When Aref Sayegh fled Aleppo, Syria, in 2015, he left behind an ancient and once beautiful city now scarred by bombs and fighting.
A move to Lebanon made life safer but not easier. A small country with a large population, Sayegh struggled to find a job and wasn’t able to use his electrical engineering degree from the University of Aleppo. He felt his best chance for a better life lay elsewhere.
In August 2016, Edmonton beckoned with both safety and opportunity. Sayegh was offered a President’s Award for Refugees and Displaced Persons to pursue his master’s degree. This donor-supported award covers the cost of tuition and living expenses for a year for up to 10 undergraduate or graduate students.
Another draw to Edmonton was family. Sayegh joined his twin brother, Bassel, already a UAlberta student who had arrived on campus in December 2015, supported by the congregation of St. Joseph’s College. Once he arrived, however, it didn’t take long for Sayegh to start making his own connections.
“We want to give people hope. The situation is good here but maybe the future will get even better.” - Aref Sayegh
Sayegh quickly applied to work on a research project exploring how the Canadian government can make life better for Syrian refugees. His own refugee experience, combined with his fluency in English and Arabic, made him a perfect choice to interview 100 Syrian refugees now living in Edmonton and Lethbridge, Alta.
“When I met Aref he had only been here seven days,” said Sandeep Agrawal, an urban planning professor and supervisor of the research project. “I wasn’t expecting that he’d be ready to work or would understand what it involved to do the research.”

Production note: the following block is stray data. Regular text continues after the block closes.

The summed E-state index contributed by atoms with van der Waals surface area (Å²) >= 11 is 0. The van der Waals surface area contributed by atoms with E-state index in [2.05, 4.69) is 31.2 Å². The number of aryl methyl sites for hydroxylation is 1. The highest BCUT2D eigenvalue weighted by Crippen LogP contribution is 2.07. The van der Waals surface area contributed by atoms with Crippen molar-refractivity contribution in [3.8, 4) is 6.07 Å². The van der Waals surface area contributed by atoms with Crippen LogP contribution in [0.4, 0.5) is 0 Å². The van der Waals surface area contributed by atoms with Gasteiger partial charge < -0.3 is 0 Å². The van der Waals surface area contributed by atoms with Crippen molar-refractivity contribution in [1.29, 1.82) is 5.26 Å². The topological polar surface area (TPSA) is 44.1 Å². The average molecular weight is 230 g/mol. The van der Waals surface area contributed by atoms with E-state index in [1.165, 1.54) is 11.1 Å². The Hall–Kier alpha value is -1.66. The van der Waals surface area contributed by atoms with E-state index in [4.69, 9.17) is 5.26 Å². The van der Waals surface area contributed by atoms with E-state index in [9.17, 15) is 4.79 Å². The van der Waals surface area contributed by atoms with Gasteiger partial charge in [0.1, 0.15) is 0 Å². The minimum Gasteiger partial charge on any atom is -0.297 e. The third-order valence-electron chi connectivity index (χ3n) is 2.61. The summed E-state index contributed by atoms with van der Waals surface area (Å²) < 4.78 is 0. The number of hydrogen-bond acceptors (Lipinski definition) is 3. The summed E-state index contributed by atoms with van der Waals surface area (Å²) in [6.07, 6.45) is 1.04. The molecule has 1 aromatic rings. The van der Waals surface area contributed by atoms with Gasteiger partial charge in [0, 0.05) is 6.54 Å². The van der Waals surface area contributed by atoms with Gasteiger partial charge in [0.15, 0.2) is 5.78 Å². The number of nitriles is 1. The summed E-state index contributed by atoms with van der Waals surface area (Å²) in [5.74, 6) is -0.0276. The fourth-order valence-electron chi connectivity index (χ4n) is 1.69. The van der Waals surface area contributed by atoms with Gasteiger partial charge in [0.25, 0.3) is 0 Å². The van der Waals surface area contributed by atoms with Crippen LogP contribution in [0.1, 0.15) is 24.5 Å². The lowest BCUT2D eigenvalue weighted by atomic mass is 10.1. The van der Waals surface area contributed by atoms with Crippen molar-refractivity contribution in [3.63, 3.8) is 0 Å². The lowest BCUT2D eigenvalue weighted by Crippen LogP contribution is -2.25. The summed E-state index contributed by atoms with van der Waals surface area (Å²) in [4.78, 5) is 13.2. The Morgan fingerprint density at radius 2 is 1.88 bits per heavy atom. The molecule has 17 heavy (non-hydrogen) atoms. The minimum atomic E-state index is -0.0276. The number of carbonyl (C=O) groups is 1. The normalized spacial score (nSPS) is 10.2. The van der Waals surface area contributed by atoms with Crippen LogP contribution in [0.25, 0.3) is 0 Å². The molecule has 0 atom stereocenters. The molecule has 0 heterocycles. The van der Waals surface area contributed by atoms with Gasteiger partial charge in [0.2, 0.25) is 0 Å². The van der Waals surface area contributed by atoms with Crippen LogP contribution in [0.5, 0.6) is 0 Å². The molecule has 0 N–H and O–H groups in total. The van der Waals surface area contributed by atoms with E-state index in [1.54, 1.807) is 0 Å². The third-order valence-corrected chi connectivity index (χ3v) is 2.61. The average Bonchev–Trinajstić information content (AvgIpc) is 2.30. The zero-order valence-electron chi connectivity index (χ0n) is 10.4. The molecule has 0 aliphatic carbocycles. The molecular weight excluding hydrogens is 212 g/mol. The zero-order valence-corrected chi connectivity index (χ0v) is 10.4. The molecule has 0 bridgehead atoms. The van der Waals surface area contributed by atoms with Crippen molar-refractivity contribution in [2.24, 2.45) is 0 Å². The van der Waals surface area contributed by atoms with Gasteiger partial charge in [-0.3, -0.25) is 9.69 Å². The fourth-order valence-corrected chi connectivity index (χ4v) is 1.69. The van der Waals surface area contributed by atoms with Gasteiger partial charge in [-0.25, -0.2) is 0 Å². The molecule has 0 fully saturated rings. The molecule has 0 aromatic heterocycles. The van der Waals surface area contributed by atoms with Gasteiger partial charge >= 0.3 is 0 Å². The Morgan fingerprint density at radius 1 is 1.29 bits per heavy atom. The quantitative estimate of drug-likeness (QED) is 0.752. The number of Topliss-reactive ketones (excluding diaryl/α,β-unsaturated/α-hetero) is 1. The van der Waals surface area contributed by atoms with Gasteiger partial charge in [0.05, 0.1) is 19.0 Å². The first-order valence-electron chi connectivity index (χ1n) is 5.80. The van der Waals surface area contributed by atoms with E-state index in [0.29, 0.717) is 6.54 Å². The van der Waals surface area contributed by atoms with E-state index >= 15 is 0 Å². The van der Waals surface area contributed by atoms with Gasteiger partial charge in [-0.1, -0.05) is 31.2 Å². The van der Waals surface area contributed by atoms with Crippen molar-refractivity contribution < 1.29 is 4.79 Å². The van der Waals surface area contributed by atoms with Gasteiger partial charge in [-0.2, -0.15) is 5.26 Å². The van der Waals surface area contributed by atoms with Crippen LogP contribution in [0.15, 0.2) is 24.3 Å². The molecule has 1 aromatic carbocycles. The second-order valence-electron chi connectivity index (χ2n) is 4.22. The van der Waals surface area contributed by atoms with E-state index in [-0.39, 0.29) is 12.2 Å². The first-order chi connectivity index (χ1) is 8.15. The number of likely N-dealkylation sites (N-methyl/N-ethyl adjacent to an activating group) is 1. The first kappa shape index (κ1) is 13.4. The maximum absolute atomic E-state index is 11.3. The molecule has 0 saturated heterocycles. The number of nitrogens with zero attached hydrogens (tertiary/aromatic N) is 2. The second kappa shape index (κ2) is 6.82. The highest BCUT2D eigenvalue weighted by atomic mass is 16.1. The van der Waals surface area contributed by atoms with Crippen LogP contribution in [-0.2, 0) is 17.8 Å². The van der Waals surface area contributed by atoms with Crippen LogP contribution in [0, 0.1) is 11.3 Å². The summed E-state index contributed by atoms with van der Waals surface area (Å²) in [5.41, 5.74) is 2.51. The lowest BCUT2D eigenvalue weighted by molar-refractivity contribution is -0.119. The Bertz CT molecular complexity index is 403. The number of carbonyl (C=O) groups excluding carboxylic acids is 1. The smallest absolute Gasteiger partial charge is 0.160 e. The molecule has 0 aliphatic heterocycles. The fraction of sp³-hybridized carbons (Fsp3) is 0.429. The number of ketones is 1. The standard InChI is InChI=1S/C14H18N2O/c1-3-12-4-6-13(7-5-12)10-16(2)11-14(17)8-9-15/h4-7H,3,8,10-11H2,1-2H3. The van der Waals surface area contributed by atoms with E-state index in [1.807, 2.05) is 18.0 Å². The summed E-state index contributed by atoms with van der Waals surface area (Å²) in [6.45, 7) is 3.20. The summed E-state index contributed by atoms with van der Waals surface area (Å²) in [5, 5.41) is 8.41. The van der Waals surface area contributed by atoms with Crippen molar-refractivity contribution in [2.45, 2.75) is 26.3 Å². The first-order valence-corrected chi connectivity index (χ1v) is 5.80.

Sayegh dove in and is now a key part of the project. “I am getting lots of experience by doing the research,” he said. “It’s also a good chance to give back to the university because it is the only one that held my hand and gave me the opportunity to do a master’s degree.”
Many of the families Sayegh spoke with are finding it difficult to adjust to their new life in Canada. “They need more time to learn the language and then find a job,” said Sayegh. “Once they find a job, they will feel more secure.”
Talking to Sayegh allows these families to have open conversations ﹘ something for which they are grateful. Those more open conversations, in turn, will lead to more accurate data for the research project and, ultimately, better policy.
“It’s fun for me to meet the families and talk with them,” said Sayegh. “And my mother, father and younger brother arrived here in December, thank God, so finally we are together like we always used to be. We are all safe now.”
By helping people like Sayegh, who has in turn helped others, donors who supported the President’s Award for Refugees and Displaced Persons are truly changing lives far beyond the university.
“We want to show where there are gaps and additional services needed to help make life better for the Syrian refugees,” said Sayegh. “We want to give people hope. The situation is good here but maybe the future will get even better.”
Agrawal hopes to submit the project's findings to the federal government by July.
﹘ With files from Bev Betkowski